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Response Surface Methodology: Process and Product Optimization Using Designed Experiments / Edition 1

Response Surface Methodology: Process and Product Optimization Using Designed Experiments / Edition 1


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Using a practical approach, it discusses two-level factorial and fractional factorial designs, several aspects of empirical modeling with regression techniques, focusing on response surface methodology, mixture experiments and robust design techniques. Features numerous authentic application examples and problems. Illustrates how computers can be a useful aid in problem solving. Includes a disk containing computer programs for a response surface methodology simulation exercise and concerning mixtures.

Product Details

ISBN-13: 9780471581000
Publisher: Wiley
Publication date: 01/28/1995
Series: Wiley Series in Probability and Statistics Series , #286
Edition description: Older Edition
Pages: 728
Product dimensions: 6.42(w) x 9.76(h) x 1.53(d)

About the Author

Raymond H. Myers, PhD, is Professor Emeritus in the Department of Statistics at Virginia Polytechnic Institute and State University. He has more than 40 years of academic experience in the areas of experimental design and analysis, response surface analysis, and designs for nonlinear models. A Fellow of the American Statistical Association (ASA) and the American Society for Quality (ASQ), Dr. Myers has authored numerous journal articles and books, including Generalized Linear Models: with Applications in Engineering and the Sciences, Second Edition, also published by Wiley.

Douglas C. Montgomery, PhD, is Regents' Professor of Industrial Engineering and Arizona State University Foundation Professor of Engineering. Dr. Montgomery has more than 30 years of academic and consulting experience and his research interest includes the design and analysis of experiments. He is a Fellow of the ASA and the Institute of Industrial Engineers, and an Honorary Member of the ASQ. He has authored numerous journal articles and books, including Design and Analysis of Experiments, Eighth Edition; Generalized Linear Models: with Applications in Engineering and the Sciences, Second Edition; Introduction to Introduction to Linear Regression Analysis, Fifth Edition; and Introduction to Time Series Analysis and Forecasting, Second Edition, all published by Wiley.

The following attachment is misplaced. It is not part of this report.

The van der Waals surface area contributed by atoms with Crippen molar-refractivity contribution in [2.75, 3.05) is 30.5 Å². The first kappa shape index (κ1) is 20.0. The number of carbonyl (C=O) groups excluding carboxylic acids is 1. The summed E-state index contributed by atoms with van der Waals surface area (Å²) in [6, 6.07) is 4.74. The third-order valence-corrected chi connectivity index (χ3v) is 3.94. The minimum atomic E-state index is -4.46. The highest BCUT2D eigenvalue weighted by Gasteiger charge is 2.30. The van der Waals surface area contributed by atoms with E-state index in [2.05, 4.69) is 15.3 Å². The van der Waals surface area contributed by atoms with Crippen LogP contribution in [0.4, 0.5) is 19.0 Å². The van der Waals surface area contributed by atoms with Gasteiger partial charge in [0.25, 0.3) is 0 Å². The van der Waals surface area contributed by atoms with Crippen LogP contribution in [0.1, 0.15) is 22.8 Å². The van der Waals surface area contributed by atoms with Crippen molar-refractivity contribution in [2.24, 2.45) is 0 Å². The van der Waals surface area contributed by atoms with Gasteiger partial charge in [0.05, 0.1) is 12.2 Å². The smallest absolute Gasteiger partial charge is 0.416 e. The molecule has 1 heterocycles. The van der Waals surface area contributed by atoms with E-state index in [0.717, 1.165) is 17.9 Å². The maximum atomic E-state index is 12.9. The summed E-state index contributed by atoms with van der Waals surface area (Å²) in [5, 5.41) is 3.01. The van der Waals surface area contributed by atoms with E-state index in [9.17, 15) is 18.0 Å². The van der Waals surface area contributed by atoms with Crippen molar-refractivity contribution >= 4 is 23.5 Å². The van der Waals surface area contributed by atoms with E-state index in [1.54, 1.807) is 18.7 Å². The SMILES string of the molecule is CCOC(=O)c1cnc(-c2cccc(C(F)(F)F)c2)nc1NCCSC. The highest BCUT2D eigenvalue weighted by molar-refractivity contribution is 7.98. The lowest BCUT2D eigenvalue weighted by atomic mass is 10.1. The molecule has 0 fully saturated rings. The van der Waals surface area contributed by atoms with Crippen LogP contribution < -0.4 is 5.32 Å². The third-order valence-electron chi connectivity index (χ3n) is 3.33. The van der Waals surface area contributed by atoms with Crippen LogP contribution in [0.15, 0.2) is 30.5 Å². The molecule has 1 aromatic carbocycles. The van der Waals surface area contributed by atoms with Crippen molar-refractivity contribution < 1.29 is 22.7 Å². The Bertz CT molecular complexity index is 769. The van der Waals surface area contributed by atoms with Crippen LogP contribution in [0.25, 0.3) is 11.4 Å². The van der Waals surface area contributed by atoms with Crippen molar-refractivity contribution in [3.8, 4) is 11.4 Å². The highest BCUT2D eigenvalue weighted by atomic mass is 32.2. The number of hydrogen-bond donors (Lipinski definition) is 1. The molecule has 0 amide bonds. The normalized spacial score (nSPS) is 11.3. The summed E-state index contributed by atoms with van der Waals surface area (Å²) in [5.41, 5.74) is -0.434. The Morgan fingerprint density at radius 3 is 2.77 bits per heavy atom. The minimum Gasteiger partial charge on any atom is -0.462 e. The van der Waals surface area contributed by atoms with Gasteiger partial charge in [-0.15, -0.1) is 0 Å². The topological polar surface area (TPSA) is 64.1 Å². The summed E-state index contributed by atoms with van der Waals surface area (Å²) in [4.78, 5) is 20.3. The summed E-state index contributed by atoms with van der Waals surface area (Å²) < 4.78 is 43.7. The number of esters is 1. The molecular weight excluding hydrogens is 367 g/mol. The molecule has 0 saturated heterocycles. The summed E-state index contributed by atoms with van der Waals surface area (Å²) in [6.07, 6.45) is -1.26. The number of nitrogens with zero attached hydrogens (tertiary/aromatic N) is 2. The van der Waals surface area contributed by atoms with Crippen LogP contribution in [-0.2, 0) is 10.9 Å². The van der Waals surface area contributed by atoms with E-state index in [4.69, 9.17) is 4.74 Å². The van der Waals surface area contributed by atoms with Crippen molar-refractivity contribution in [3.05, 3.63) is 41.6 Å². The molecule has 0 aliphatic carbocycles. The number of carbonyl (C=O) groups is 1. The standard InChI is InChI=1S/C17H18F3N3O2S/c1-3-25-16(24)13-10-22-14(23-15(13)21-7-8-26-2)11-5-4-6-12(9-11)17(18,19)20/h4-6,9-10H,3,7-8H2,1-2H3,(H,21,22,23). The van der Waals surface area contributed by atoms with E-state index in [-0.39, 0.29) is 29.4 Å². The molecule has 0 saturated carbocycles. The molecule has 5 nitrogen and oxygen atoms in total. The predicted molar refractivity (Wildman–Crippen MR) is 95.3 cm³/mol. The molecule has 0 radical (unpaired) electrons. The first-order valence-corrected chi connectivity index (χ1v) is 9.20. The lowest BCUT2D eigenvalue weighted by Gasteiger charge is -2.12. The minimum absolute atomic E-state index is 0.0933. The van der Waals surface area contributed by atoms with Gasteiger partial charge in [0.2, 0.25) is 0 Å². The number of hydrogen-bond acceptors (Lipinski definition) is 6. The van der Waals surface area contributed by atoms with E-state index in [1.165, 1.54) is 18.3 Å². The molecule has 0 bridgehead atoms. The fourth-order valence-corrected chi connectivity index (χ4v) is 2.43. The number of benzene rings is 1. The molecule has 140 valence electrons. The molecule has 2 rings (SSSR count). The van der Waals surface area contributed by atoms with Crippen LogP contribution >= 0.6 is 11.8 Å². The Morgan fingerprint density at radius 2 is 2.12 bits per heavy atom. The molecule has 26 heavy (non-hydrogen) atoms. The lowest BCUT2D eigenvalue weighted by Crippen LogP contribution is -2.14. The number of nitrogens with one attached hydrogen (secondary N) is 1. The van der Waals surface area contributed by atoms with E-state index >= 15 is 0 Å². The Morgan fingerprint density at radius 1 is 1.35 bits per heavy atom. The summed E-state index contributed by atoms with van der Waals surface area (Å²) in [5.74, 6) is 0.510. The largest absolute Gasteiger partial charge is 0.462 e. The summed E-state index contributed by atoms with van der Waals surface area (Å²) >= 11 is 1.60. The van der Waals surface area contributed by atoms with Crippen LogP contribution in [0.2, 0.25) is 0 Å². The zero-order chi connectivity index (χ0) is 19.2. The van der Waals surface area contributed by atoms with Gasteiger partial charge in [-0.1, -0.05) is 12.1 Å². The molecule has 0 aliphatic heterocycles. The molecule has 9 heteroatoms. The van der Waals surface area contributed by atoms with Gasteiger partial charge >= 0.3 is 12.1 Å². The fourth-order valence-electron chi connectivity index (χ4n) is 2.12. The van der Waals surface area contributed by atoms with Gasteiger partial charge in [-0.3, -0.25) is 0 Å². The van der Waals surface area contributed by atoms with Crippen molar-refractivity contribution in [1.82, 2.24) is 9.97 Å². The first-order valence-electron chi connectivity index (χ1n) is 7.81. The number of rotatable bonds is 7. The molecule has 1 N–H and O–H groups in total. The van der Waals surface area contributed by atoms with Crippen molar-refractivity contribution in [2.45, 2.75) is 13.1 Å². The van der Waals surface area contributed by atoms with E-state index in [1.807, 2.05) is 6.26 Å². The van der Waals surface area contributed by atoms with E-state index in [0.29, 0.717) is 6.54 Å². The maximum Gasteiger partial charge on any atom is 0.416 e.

Christine M. Anderson-Cook, PhD, is a Research Scientist and Project Leader in the Statistical Sciences Group at the Los Alamos National Laboratory, New Mexico. Dr. Anderson-Cook has over 20 years of academic and consulting experience, and has written numerous journal articles on the topics of design of experiments, response surface methodology and reliability. She is a Fellow of the ASA and the ASQ.

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Table of Contents

1.1Response Surface Methodology1
1.2Product Design and Formulation (Mixture Problems)14
1.3Robust Design and Process Robustness Studies15
1.4Useful References on RSM16
2Building Empirical Models17
2.1Linear Regression Models17
2.2Estimation of the Parameters in Linear Regression Models18
2.3Properties of the Least Squares Estimators and Estimation of [sigma superscript 2]25
2.4Hypothesis Testing in Multiple Regression29
2.5Confidence Intervals in Multiple Regression37
2.6Prediction of New Response Observations41
2.7Model Adequacy Checking43
2.8Fitting a Second-Order Model56
2.9Qualitative Regressor Variables65
2.10Transformation of the Response Variable68
3Two-Level Factorial Designs85
3.2The 2[superscript 2] Design85
3.3The 2[superscript 3] Design100
3.4The General 2[superscript k] Design111
3.5A Single Replicate of the 2[superscript k] Design112
3.6The Addition of Center Points to the 2[superscript k] Design128